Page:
The Life of a Live-In Carer

Whilst we carry out around 2500 care calls a week, some of the care we deliver is more permanent and we currently have 5 live-in carers who are permanently based with clients for whom they deliver round-the-clock care. We caught up with Laura, who is responsible for all of our live-in carers, to find out more about the life of live-in care…

How does being a live-in carer differ from regular care work?

With care calls, you will go into a client’s house and deliver care for a set period of time or to an agreed care plan. However, our live-in carers, as the name suggests, move in with our client to deliver care 24/7. They usually do a shift pattern such as 4 weeks on and then 2 weeks off, but there is flexibility, for example 2 weeks on/2 weeks off. So live-in care is often shared between two carers. The important thing is that the client has someone with them at all times.

What does it take to be a live-in carer?

I think it takes a really special kind of individual to do live-in care. In fact, many of our live-in carers come from a care home background and say that they don’t get enough time to create a relationship with those they care for. So live-in care allowed them to build a bond.

It is a challenging thing to do to go into someone’s home and live with them, without taking over. We have to be mindful of the fact that very often when someone gets to the stage where they need live-in care, they might have lived on their own for a very long time, so they are used to their own habits and routines. It is very important a live-in carer doesn’t come in and upset that.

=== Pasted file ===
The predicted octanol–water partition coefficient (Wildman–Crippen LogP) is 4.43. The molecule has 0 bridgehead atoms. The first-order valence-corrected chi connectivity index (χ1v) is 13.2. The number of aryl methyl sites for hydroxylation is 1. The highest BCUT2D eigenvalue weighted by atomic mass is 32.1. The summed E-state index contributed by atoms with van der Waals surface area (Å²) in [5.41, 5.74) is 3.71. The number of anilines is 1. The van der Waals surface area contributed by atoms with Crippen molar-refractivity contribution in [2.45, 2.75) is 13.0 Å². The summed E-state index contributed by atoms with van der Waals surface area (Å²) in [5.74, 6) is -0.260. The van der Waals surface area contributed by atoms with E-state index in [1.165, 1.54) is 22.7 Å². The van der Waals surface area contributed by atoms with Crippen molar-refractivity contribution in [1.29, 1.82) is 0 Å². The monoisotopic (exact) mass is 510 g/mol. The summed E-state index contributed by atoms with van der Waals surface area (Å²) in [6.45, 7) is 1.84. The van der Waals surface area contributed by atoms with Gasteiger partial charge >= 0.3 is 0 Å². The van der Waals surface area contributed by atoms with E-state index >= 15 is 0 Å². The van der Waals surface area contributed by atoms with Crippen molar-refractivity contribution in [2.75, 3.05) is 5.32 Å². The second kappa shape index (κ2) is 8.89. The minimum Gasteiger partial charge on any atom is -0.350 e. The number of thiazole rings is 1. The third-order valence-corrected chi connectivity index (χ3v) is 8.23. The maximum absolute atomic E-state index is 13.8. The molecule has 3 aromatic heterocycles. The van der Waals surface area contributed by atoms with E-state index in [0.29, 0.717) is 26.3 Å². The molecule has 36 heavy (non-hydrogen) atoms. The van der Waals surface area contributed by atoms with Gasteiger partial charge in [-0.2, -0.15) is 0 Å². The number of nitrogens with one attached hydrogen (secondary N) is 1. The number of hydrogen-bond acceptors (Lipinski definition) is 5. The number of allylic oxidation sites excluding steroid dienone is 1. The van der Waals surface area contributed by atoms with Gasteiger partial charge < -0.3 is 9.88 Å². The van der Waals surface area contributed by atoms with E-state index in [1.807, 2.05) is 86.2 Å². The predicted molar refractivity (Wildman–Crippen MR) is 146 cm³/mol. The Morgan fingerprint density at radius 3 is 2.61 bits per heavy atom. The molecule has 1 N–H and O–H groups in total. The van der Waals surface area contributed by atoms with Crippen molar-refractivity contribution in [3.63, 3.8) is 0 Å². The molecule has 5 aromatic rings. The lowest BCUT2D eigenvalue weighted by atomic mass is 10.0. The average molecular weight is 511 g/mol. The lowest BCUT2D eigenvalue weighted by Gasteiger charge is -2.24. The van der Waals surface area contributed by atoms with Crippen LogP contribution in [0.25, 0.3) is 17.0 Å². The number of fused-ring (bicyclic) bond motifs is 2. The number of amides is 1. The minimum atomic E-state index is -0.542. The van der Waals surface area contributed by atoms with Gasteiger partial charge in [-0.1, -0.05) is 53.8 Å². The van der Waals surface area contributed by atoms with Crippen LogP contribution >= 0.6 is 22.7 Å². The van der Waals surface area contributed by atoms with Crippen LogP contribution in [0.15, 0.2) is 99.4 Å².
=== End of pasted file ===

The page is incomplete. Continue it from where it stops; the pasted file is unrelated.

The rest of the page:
What does a live-in carer do?

Most importantly, they become part of the family. We see it as a partnership. It is critical they build a rapport and relationship with the client so they can both live together in harmony; after all, they eat meals together and spend time on hobbies and fun activities. On a practical basis they will help with everyday needs and chores, such as shopping, medication, personal care, nutrition and hydration, but we always stress that it’s important they encourage the client to continue doing things for themselves as well, so they don’t lose their independence.

What is the biggest challenge live-in carers face?
I definitely think it is hard for them to go into an environment, where, understandably, the client may be very anxious or nervous about having them move in – the client may have accepted that they need help, but that doesn’t mean they aren’t concerned about having someone move in with them. Especially as I said, many of them have lived alone for a long time.

So, it is absolutely crucial that we spend time matching the right carer to clients who require live-in care. I always try and find out if they have shared hobbies and interests and we take time when we place a new carer, in ensuring that they meet the client and get to know them first. It is also important to involve the wider family to ensure that everyone feels comfortable with the arrangement.

What is the advantage of live-in care?
I can’t stress enough what a positive impact keeping someone in their own home can have. There is absolutely no question that almost everyone will thrive when they are in their own home. I have an example at the moment of a client who was given around 6 weeks to live when she was in hospital, but she was discharged and sent home with a live-in carer and 6 months later she is fighting fit – no medication and eating 3 good meals a day. If that isn’t a testament to the benefit of live-in care, I don’t know what is!